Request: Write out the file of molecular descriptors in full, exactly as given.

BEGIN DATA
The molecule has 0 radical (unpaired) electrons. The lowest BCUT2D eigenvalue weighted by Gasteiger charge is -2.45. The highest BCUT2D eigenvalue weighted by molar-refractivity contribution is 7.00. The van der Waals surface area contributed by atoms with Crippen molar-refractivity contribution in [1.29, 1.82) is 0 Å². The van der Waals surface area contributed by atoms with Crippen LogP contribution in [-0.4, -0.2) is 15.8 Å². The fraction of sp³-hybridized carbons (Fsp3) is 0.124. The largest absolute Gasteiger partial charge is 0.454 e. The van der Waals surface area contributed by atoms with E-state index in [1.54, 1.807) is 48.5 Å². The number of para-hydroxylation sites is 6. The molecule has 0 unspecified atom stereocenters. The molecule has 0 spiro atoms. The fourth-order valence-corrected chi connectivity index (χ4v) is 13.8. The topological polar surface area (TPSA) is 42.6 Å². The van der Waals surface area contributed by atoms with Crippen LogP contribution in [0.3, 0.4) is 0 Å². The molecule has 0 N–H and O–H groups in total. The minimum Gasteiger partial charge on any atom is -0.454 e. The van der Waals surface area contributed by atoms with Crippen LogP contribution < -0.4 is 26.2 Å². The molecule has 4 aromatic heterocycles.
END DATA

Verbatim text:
The molecule has 0 radical (unpaired) electrons. The lowest BCUT2D eigenvalue weighted by Gasteiger charge is -2.45. The highest BCUT2D eigenvalue weighted by molar-refractivity contribution is 7.00. The van der Waals surface area contributed by atoms with Crippen molar-refractivity contribution in [1.29, 1.82) is 0 Å². The van der Waals surface area contributed by atoms with Crippen LogP contribution in [-0.4, -0.2) is 15.8 Å². The fraction of sp³-hybridized carbons (Fsp3) is 0.124. The largest absolute Gasteiger partial charge is 0.454 e. The van der Waals surface area contributed by atoms with E-state index in [1.54, 1.807) is 48.5 Å². The number of para-hydroxylation sites is 6. The molecule has 0 unspecified atom stereocenters. The molecule has 0 spiro atoms. The fourth-order valence-corrected chi connectivity index (χ4v) is 13.8. The topological polar surface area (TPSA) is 42.6 Å². The van der Waals surface area contributed by atoms with Crippen LogP contribution in [0.3, 0.4) is 0 Å². The molecule has 0 N–H and O–H groups in total. The minimum Gasteiger partial charge on any atom is -0.454 e. The van der Waals surface area contributed by atoms with Crippen LogP contribution < -0.4 is 26.2 Å². The molecule has 4 aromatic heterocycles.